Until the second half of the 20th century, Princeton was a homogeneous institution — overwhelmingly white and male. But thanks to the leadership of President Bob Goheen ’40 *48 and his successors, coupled with the strong support of several generations of Princetonians, the composition of our University community has changed significantly, especially at the undergraduate level. Today our undergraduate student body is almost evenly split between men and women, and the Class of 2016, 42 percent of whom are nonwhite or multiracial, is the most diverse in Princeton’s history.
Unfortunately, progress has been much slower among graduate students, postdoctoral fellows, faculty, and administrators, due in large part to the decentralized nature of their recruitment. A single undergraduate admission process makes it possible to implement effective strategies for attracting a broadly diverse class. However, persuading scores of academic departments to act in tandem while respecting their autonomy on academic matters has proven much more difficult. A similar challenge faces the large number of administrative units, each of which is making its own hiring decisions. In 2012, for example, just three percent of doctoral candidates and one percent of postdoctoral fellows were African American; only 20 percent of full professors were female; and a mere two percent of senior staff were Hispanic. In other words, despite our best efforts, Princeton does not come close to looking like America today, let alone tomorrow, when, by 2042, if not before, demographers predict that ours will be a nation of minorities.
Our quest for greater diversity is not, of course, solely a response to shifting demographics, though the warning of President Goheen in the wake of coeducation bears repeating: “Had the University buried its head against the winds of change, it could in time have become archaic.” Rather, as I have often argued, diversity and excellence are inextricably linked. Creativity and innovation, forged, in part, by vigorous debate, are most likely to occur when the broadest possible range of perspectives are brought together. Indeed, the best way to open minds is to expose them directly to those least like themselves; to create an environment in which the most talented members of every racial, cultural, and socioeconomic grouping can engage with and learn from one another.
Ultimately, equity of opportunity — and the diversity it yields — is a fundamental principle of American democracy, as well as a matter of national self-interest. In our rapidly shrinking world, cultural sensitivity and adaptability, nurtured both inside and outside the classroom, have never been more important, just as American competitiveness demands that we utilize the talents of our entire population, not merely those who have been traditionally well represented on our campuses.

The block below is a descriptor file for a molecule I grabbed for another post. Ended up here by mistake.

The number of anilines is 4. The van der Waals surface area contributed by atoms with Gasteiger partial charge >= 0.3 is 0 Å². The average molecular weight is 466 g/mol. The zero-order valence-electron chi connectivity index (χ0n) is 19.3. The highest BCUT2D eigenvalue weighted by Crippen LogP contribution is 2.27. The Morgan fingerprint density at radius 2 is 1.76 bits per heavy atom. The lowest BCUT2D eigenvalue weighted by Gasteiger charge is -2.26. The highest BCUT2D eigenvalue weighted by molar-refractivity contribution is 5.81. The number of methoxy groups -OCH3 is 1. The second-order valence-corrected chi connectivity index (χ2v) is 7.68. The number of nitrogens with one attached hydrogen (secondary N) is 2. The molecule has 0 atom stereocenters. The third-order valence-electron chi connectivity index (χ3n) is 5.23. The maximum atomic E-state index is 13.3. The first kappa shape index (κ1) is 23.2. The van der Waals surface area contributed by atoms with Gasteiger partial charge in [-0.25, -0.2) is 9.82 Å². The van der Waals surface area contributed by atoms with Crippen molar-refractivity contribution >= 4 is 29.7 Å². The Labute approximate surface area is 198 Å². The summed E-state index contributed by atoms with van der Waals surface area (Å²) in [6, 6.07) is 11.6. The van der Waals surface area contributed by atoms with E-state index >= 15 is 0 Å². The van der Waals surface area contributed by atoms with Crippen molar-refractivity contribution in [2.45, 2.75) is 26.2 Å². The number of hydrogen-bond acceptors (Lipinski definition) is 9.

And so, in a year when nonwhite births in the United States outnumbered white ones for the first time, I convened an ad hoc committee of trustees, faculty, graduate students, and staff to develop a blueprint for creating the truly diverse community we have long aspired to be. My charge to the committee was twofold: to examine in what ways “a richly diverse community enhance[s] learning, scholarship, civic leadership, and service” and to determine how we as a University can “do a better job of attracting and retaining talented individuals from populations that have historically been under-represented.” Ably led by Brent Henry ’69, vicechair of the Board of Trustees, and Deborah Prentice, chair of the Department of Psychology, the committee has sought to address these questions by engaging more than 2,500 individuals on our campus through surveys and focus groups, organizing an academic conference to solicit expert views, and collecting a wealth of data. Among its first priorities was drafting a Statement on Diversity and Inclusion designed to make it clear that both are central, not tangential, to our educational mission. The committee has also devoted many hours to developing the kind of bold but realistic recommendations that will foster the leadership and create the tools we need to move forward resolutely.
An encouraging case study is provided by the life sciences. When the National Institutes of Health linked the renewal of critical training grants to the diversification of graduate student populations, the Department of Molecular Biology adopted several creative recruitment strategies that have dramatically increased the number of under-represented minority doctoral candidates joining us each year. Thanks to this initiative, the percentage of African Americans, Hispanics, and Native Americans in these cohorts jumped from 4 percent between 2003 and 2007 to 24 percent between 2008 and 2012, well in excess of the National Institutes of Health’s target.
I am confident that the work of the committee, whose report is now being finalized, will help us to multiply this success. And while the task ahead will not, at times, be easy, the collective benefits we reap as an institution and, ultimately, as a society will be the rich reward.